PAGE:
Introduction: Hampi resides on the banks of the Thungabhadra river with a backdrop of the majestic rock boulders and was once capital of one of the largest Hindu Empires in Indian History. Founded in 1336, Hampi was the capital of an alliance of southern Hindu kingdoms that managed to hold off the invading Muslim armies for over two centuries.
The uniqueness of this site lies in vast area of monument complexes, the kingdom’s long reign as an advanced society and its unique architecture (which is Islamic for the secular buildings and purely Hindu for the religious structures). It has come to light in recent research that this capital city was actually the center of a large metropolitan region and not just a deserted city. Its fabulously rich princes built Dravidian temples and palaces that won the admiration of travelers between the 14th and 16th centuries until it was conquered by the Deccan Muslim confederacy in 1565, at which time the city was pillaged over a period of six months before being abandoned.
Physical Landscape The first thing that most visitors notice when they arrive at the Vijayanagara site is the remarkable scenery. The village of Hampi, the precinct of ruins and the green, irrigated fields that surround it, are set in a wilderness of extraordinary beauty. Granite boulders of varying tones of grey, ochre and pink dominate the landscape, distributed either as long ridges or hills or of piles of rock that seem to have been thrown down by some primeval cataclysm.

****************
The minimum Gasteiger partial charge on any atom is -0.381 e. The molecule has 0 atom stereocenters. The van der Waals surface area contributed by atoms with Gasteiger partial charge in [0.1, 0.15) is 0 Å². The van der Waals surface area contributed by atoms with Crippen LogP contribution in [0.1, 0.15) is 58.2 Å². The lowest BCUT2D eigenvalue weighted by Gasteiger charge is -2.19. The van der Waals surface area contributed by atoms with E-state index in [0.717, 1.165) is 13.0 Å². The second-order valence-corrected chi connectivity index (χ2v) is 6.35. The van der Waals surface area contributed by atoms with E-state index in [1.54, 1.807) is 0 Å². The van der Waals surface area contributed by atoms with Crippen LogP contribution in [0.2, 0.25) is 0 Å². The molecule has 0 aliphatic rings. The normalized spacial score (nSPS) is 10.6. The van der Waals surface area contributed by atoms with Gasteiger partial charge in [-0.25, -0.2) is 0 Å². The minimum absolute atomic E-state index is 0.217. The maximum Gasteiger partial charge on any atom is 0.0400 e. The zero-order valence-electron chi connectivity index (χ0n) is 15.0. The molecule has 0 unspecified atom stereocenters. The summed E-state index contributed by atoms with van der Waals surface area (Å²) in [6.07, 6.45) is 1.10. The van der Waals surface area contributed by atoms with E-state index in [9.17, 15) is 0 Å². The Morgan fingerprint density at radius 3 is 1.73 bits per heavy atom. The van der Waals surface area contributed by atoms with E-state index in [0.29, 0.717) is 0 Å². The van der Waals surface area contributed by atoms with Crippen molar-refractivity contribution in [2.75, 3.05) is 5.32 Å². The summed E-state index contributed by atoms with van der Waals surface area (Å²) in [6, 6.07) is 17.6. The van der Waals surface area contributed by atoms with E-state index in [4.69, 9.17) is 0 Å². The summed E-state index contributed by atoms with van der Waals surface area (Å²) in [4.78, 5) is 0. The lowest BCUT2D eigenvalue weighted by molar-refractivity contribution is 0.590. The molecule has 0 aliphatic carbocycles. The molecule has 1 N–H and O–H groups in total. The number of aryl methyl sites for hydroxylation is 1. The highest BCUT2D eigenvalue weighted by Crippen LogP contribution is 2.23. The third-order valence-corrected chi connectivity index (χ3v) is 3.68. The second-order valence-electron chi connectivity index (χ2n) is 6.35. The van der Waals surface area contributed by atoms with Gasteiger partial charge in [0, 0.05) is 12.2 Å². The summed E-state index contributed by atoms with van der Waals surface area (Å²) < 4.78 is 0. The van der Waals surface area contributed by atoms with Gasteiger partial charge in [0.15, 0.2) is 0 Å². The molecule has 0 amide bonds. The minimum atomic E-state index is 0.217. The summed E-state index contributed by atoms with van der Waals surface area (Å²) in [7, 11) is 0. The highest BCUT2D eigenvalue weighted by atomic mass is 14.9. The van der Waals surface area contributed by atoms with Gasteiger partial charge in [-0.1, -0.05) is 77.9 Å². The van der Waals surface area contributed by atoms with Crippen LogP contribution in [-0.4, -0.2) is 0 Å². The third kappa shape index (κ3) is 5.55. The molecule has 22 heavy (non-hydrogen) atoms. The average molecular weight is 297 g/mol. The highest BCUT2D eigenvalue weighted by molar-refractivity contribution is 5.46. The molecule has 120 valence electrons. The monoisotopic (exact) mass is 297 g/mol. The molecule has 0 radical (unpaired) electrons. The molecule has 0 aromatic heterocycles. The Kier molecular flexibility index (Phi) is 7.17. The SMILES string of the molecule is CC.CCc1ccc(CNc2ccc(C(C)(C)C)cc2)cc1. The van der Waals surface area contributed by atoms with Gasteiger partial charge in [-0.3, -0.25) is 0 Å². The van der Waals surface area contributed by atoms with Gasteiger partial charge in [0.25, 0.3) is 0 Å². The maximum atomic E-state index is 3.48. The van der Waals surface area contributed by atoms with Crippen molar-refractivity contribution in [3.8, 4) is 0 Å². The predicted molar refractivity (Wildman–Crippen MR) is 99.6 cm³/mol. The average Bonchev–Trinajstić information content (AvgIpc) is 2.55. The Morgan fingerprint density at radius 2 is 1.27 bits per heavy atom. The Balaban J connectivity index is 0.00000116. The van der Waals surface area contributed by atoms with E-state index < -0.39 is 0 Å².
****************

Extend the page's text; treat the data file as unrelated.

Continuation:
Mythological Landscape The Vijayanagara Kings were great patrons of art and architecture as evident by the vast ruins of Hampi. The temples in the Sacred Centre of this ruined city are known for their large size and wealth of sculptures depicting subjects from the India epics the Ramayana and Mahabharata. The Hampi complex is famous for the Vithala Temple whose outer pillars, known as the Musical Pillars, reverberate when tapped.
For pilgrims to Vijayanagara the most important aspect of the site is the association with various myths and legends. Many of the granite hills, caves and boulders of the Tungabhadra valley are linked with these stories, which are still very much alive and attract a steady procession of devotees. The Ramayana epic is important in this mythological landscape. For example, Vijayanagara site is believed to be Kishkindha, the Monkey Kingdom whereon of the episodes of the Hindi epic poem, the Ramayana, took place.
Urban and Royal Complexes The Urban Core of Hampi is considered the elite residential zone of the Vijayanagara capital. The Royal Centre is where the Vijayanagara kings and their private households lived and conducted the daily business of ceremony and government.